Straight fluted twist drills with coolant holes. Used for drilling deep holes in metal.
Drill Size Conversion
Drill bits may be marked in fractions of an inch, millimetres, letter or number.
Modifying Drill Bits
Blunt or malfunctioning twist drills can be reground with a bench grinder, or with suitable care with an angle grinder.
Rusty Drills can be cleaned using a wire wheel. Bent bits can sometimes be cut (with a grinder) to give a shorter straight bit.
Broken bits can be reground to make stubby bits. These are handy where access is tight. Grinding can be done by hand (slow), by bench grinder (for twist drills) or by angle grinder (with precautions).
Converting Augers to powered use
Older hand drilling augers can be used in electric drills, but the centre screw tends to feed too fast, causing a need for excessive torque. This can be improved by blunting the end of the central feedscrew.
With 2 cutting edges they will still require more torque than augers designed for electric drills, but are quite workable nonetheless.
Augers with a tapered shank can be used in DIY electric drills if the tapered section is cut off.
Making steep angle twist drills
An angle grinder is required, as a bench grinder wheel can not reach all the necessary parts of the bit. Angle grinders produce too much heat in the workpiece if used continuously, so must be used gently for 10 or 20 seconds, then the bit cooled. Use very gentle pressure only, more will simply overheat and soften the metal, and ruin the bit. With a little practice the bits can be made in a minute each.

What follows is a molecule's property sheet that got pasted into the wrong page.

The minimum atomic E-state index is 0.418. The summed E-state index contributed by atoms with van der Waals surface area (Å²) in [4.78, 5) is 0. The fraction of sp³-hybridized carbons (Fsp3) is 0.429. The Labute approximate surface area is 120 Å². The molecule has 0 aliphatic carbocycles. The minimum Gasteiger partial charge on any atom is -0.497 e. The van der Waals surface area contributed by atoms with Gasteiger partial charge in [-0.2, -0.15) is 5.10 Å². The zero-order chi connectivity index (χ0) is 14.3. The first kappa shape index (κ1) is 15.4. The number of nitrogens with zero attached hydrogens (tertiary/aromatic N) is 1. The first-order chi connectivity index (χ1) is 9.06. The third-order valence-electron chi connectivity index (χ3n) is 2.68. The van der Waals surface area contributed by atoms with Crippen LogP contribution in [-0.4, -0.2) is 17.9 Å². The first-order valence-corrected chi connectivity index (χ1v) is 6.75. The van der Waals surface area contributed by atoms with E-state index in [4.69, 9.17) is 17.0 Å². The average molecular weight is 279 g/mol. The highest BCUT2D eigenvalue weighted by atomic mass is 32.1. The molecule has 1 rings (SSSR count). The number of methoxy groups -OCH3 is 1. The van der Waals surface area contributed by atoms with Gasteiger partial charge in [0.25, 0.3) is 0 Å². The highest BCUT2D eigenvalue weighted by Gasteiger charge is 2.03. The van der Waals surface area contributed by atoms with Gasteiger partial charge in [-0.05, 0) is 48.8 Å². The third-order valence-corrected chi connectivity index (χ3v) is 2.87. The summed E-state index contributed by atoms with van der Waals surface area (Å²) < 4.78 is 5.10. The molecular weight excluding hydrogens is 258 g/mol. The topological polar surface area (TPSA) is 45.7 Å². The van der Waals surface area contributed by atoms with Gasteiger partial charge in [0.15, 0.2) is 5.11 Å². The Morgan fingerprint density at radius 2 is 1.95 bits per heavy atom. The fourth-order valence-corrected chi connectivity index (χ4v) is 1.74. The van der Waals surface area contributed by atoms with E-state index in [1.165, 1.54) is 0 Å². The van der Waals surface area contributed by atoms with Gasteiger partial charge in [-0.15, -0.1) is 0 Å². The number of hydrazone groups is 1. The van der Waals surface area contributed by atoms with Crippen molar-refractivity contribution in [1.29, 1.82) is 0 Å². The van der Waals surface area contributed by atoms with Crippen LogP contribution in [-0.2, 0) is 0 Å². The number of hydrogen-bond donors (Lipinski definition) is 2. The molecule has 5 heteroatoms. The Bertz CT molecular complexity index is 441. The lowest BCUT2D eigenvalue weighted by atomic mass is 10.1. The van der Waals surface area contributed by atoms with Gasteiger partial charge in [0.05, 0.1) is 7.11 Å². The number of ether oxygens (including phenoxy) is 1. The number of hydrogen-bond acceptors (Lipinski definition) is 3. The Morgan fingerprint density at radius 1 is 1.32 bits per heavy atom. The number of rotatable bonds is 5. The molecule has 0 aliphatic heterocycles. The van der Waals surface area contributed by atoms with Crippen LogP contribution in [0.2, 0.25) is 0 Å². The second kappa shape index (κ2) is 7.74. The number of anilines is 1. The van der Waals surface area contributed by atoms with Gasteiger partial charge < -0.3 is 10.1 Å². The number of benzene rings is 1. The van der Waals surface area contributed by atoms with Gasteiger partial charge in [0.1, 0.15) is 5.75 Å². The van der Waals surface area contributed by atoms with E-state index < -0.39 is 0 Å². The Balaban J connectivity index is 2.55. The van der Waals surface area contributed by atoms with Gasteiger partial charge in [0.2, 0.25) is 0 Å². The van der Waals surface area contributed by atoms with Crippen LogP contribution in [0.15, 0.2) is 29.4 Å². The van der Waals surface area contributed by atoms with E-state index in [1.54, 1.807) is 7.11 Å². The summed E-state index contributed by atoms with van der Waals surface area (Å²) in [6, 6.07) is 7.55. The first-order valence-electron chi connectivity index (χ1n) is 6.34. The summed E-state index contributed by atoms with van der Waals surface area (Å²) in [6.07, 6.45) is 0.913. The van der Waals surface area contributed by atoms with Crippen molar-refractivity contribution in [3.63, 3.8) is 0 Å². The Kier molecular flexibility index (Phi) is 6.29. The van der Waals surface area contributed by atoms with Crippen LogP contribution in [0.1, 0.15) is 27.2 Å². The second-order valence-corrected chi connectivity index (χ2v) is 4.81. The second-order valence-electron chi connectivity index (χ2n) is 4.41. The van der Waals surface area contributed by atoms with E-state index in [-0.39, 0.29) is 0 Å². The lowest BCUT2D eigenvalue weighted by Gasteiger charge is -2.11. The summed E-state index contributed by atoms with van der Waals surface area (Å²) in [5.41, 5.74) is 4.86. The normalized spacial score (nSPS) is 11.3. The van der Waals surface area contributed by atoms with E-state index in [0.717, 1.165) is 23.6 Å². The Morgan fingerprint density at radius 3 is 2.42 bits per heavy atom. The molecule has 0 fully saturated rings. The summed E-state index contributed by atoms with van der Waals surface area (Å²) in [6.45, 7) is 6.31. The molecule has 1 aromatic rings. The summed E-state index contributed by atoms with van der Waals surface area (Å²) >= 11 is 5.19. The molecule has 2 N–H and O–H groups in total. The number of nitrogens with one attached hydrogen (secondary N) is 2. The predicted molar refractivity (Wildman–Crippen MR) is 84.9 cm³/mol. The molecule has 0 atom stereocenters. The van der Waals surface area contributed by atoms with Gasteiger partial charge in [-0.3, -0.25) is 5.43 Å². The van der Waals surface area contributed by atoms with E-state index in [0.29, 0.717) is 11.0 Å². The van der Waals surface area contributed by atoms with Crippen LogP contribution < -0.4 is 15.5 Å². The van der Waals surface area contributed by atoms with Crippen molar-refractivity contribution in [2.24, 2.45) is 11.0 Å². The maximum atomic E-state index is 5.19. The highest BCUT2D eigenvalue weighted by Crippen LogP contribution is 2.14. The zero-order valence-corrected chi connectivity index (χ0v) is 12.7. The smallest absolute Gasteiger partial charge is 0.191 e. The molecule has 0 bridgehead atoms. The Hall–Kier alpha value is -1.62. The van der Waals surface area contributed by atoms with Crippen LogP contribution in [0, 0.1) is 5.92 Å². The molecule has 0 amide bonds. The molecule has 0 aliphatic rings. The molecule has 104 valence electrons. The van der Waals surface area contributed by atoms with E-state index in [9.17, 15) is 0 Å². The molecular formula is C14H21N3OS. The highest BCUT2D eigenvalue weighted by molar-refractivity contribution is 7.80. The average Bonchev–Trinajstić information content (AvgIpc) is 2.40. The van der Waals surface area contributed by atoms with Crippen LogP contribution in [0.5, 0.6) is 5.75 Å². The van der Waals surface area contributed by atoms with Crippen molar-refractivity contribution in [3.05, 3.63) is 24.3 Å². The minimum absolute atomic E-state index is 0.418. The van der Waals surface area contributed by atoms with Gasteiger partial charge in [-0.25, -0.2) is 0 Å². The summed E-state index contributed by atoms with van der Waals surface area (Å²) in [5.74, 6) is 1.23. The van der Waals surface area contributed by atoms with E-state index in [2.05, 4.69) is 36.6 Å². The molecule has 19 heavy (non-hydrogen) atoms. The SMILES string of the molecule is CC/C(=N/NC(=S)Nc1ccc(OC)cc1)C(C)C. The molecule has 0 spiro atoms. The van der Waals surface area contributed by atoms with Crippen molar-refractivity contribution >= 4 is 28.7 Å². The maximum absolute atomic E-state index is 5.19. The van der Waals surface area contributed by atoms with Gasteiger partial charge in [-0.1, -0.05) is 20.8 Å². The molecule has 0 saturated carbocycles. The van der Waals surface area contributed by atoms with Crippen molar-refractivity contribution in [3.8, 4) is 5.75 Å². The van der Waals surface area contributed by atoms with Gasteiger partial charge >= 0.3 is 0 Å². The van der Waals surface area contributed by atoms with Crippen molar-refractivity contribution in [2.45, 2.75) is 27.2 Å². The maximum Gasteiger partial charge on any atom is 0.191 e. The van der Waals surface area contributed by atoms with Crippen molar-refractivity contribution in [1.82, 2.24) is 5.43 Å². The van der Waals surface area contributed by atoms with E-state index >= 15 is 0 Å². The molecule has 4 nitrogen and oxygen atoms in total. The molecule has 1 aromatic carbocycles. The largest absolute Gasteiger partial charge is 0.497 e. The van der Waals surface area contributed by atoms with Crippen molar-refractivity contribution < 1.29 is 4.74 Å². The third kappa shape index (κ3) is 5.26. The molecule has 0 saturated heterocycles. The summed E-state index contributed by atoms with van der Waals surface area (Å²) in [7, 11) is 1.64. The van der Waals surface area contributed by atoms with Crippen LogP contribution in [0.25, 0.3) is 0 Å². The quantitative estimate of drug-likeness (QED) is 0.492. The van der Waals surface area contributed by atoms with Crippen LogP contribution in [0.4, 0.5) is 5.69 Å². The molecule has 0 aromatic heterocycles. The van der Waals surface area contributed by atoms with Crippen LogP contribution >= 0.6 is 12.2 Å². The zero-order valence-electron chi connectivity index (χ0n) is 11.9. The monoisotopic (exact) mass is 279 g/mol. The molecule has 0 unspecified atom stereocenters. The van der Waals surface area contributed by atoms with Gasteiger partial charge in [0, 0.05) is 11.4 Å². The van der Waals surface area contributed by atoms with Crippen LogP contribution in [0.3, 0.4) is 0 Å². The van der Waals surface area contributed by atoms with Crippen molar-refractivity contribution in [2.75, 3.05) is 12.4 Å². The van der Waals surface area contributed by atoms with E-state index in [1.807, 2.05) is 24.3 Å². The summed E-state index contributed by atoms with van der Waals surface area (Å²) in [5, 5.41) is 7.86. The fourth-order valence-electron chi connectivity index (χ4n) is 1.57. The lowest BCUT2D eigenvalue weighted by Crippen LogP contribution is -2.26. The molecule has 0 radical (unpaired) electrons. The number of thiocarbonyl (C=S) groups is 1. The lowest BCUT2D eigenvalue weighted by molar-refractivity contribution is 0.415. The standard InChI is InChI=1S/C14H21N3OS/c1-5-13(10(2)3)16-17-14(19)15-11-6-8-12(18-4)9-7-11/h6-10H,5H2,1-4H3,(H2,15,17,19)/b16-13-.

Its fair to say not everyone manages to get these bits right, but with a damaged bit you've got nothing to lose.
Using a grinding disc or bench grinder, create the outline shape of the cutting end, ensuring the 2 shoulders are symmetrical.
Using a metal grit cutting disc, put the disc into the flutes at the tip to remove the majority of the width of the centre metal at the tip only.
Use a grinding disc or bench grinder to create the steeper cutting edges. Dont forget to very gently clean the flute side of the cutting edge to remove burr before the last grind. This requires a cutting disc.
Remove much of the metal behind the cutting edges so all the applied pressure will be on the cutting edge.
If I ever get another camera with macro ability you may be able to see what I'm talking about. The result is the fastest drill in the west, ideal for wood drilling and cordless use.